Is Your Podcast Show Name Secure? Mastering Copyrights & Trademarks To Safeguard Podcast’s Success

FYB | Podcast Show Name


Do you need to copyright your podcast show name? If you ask a lawyer, you know the answer will be yes, but it’s a lot more nuanced than that. Things like patents and trademarks take a lot of effort and money to do correctly. Are you really serious about podcasting? Are you putting enough effort to make it valuable enough to justify the cost of copyrighting? In this episode of Feed Your Brand, Tracy Hazzard and Tom Hazzard explain the things all podcasters need to know about copyrights and trademarks and securing a podcast show name to ensure the show’s success. Tune in and learn when the right time to copyright a podcast name is and what factors you should consider before deciding to do it.

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Is Your Podcast Show Name Secure? Mastering Copyrights & Trademarks To Safeguard Podcast’s Success

We’re going to talk about your podcast show name. More specifically, is your podcast show name secure, mastering copyrights and trademarks to safeguard podcasts’ success? Tracy, this is often an inquiry subject by new podcasters, especially, “Do I need to trademark my name? Do I need to copyright this or that?” There’s a lot of concern around it. There’s a lot of uncertainty but there are also some things people need to understand so they can make some good decisions.

If you ask a lawyer, they’re going to say, “You need to copyright it. You need to trademark it.” It depends on who you ask and what answer you’re going to get. What’s their driver? Here’s the thing. I can’t even count how many copyrights you have because you don’t have to file them to have copyright protection. If I’ve written 3,000 blogs of which I have, and they all have a copyright line on the bottom, they’re valid.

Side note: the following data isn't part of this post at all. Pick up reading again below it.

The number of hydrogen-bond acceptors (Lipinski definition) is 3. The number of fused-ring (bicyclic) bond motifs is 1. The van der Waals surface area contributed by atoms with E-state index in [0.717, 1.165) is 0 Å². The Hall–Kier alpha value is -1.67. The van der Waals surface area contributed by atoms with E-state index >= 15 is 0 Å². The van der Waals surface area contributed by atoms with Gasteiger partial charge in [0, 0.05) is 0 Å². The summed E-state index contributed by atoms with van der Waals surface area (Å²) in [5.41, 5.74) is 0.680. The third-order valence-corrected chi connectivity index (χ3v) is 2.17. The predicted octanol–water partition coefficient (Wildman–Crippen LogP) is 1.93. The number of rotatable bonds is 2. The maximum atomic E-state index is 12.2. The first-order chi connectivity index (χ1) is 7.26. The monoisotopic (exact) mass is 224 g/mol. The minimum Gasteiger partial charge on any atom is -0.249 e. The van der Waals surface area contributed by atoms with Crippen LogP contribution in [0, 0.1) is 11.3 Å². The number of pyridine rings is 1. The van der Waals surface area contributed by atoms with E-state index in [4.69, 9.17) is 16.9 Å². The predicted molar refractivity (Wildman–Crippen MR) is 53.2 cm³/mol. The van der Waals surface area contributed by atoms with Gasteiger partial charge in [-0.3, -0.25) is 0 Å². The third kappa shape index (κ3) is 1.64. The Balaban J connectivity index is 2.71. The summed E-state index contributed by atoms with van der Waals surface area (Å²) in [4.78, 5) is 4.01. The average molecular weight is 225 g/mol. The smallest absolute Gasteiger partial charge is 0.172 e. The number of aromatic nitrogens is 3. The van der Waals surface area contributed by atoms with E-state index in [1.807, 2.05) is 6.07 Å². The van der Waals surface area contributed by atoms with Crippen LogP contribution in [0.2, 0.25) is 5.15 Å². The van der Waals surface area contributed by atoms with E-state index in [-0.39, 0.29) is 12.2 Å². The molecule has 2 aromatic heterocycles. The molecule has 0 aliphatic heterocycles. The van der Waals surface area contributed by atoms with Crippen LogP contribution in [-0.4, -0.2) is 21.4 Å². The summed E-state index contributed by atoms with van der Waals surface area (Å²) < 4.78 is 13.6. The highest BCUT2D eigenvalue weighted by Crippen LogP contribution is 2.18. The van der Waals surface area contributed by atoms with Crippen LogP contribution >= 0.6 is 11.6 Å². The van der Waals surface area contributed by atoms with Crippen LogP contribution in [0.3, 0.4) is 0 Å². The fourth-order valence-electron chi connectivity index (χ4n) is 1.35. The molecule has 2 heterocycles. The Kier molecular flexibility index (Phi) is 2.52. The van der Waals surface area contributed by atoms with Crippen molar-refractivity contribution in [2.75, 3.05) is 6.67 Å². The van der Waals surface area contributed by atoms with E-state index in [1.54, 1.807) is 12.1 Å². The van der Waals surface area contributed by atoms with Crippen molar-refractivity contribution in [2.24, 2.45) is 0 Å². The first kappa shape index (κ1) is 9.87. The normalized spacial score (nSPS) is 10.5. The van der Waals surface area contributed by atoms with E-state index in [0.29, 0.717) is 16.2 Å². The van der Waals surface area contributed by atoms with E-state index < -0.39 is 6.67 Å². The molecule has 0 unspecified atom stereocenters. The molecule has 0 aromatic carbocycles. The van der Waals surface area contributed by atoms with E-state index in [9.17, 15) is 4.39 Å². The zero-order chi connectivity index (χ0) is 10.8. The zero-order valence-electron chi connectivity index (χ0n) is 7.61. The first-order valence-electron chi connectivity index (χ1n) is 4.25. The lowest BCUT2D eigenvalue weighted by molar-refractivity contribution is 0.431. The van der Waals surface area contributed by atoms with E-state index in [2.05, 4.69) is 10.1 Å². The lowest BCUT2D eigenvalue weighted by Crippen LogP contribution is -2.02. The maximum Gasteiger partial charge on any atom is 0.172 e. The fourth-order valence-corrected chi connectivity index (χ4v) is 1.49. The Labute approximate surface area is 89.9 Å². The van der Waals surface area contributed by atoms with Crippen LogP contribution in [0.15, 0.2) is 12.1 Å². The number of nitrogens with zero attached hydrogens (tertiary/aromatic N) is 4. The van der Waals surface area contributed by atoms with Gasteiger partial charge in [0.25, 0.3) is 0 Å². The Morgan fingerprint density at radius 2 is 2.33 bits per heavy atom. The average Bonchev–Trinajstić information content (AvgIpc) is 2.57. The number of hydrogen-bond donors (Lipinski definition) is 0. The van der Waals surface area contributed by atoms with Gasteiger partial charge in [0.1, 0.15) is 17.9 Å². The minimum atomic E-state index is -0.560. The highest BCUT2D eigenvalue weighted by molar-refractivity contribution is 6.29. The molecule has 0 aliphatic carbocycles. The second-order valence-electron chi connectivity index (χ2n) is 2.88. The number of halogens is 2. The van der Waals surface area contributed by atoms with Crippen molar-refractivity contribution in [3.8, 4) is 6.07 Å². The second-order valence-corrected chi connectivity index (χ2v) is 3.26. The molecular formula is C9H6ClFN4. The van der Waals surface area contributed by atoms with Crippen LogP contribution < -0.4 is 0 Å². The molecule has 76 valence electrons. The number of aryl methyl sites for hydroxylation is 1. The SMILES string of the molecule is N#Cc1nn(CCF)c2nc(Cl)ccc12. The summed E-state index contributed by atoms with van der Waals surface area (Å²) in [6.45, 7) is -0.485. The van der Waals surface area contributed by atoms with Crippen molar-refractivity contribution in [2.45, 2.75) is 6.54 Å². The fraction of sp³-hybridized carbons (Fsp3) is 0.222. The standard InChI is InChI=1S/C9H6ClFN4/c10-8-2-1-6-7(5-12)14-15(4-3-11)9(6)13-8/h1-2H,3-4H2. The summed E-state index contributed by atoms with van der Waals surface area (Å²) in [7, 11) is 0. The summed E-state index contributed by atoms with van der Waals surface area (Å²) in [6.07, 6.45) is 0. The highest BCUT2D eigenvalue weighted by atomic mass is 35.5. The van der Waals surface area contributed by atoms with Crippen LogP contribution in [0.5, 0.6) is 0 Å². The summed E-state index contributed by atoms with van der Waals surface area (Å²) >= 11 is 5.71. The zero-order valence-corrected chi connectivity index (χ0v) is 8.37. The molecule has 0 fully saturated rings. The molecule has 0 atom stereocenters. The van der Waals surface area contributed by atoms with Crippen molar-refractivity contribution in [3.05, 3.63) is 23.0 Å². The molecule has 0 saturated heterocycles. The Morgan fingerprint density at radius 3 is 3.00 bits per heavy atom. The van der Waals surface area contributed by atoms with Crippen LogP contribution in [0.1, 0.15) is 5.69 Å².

Copyrights are their own animal in and of themselves. Everything in the digital realm has its copyright rules and laws about takedown and other things. That’s a can of worms that we’re not going to talk about here but I do want you to understand that that’s inherent in publishing. You put a copyright in your feed and make sure you fill out that line. It’s mandatory.

Not everybody does it the same way or does it well but the point is you’re claiming that your podcast is your copyright as the author. You say, “Copyright 2023,” or if you’ve been doing it for five years, “2018 to 2023,” and then you’re covered.

You should put your personal name and your company name. If you have a company, you should do both. Always do both. It’s for your protection as an individual and for value if you ever want to sell your podcast as a company. You want both to be in place. If your company is not paying for it, then it should belong to you. That’s something. Your copyright line is inherently a part of setting up your show for the first time. It is a required field as it sends out to it.

You have to put something there. Do that. Put that in because you’re claiming your copyright. It doesn’t mean your copyright is valid. You’re just claiming that because you could be infringing on somebody else’s copyright. They could have the same name as you. Apple lets it happen so you could have the same show name. That’s possible that that can happen in the system but they would have to have a registered copyright to come back after they ask you to take it down.

Let’s step back a second because you’re talking about podcast names there. That’s not as easy. The name of the show doesn’t fall under copyright. The content that you’re recording is copyrighted. It’s inherently copyrighted when you publish it. You do have some rights. Some people file to register copyrights. That usually happens more with a book that you write. In the music world, if you have your sheet music for a song you wrote, you would file a copyright for that so that it’s more formal. In order to enforce it, you have to have an actual registered filed copyright. The other part of this is copyright is one thing.